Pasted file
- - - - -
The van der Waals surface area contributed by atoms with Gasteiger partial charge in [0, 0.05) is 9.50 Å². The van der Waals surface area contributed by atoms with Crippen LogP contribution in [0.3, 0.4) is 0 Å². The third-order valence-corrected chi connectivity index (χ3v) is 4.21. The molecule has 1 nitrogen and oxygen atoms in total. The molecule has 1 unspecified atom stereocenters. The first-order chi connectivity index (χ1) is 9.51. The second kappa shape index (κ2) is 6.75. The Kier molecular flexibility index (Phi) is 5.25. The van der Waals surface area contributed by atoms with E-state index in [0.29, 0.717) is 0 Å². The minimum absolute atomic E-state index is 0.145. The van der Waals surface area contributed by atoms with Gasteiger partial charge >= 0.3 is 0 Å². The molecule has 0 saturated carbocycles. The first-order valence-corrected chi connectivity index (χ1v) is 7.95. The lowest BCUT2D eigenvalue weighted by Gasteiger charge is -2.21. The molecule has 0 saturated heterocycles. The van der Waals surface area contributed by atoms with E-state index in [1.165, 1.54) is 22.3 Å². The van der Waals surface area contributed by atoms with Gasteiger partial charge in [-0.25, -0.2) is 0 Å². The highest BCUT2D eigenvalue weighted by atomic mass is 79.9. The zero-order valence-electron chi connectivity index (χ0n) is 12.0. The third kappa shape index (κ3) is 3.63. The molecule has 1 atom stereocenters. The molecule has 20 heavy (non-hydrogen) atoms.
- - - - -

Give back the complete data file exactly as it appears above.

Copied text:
The van der Waals surface area contributed by atoms with Gasteiger partial charge in [0, 0.05) is 9.50 Å². The van der Waals surface area contributed by atoms with Crippen LogP contribution in [0.3, 0.4) is 0 Å². The third-order valence-corrected chi connectivity index (χ3v) is 4.21. The molecule has 1 nitrogen and oxygen atoms in total. The molecule has 1 unspecified atom stereocenters. The first-order chi connectivity index (χ1) is 9.51. The second kappa shape index (κ2) is 6.75. The Kier molecular flexibility index (Phi) is 5.25. The van der Waals surface area contributed by atoms with E-state index in [0.29, 0.717) is 0 Å². The minimum absolute atomic E-state index is 0.145. The van der Waals surface area contributed by atoms with Gasteiger partial charge >= 0.3 is 0 Å². The molecule has 0 saturated carbocycles. The first-order valence-corrected chi connectivity index (χ1v) is 7.95. The lowest BCUT2D eigenvalue weighted by Gasteiger charge is -2.21. The molecule has 0 saturated heterocycles. The van der Waals surface area contributed by atoms with E-state index in [1.165, 1.54) is 22.3 Å². The van der Waals surface area contributed by atoms with Gasteiger partial charge in [-0.25, -0.2) is 0 Å². The highest BCUT2D eigenvalue weighted by atomic mass is 79.9. The zero-order valence-electron chi connectivity index (χ0n) is 12.0. The third kappa shape index (κ3) is 3.63. The molecule has 1 atom stereocenters. The molecule has 20 heavy (non-hydrogen) atoms.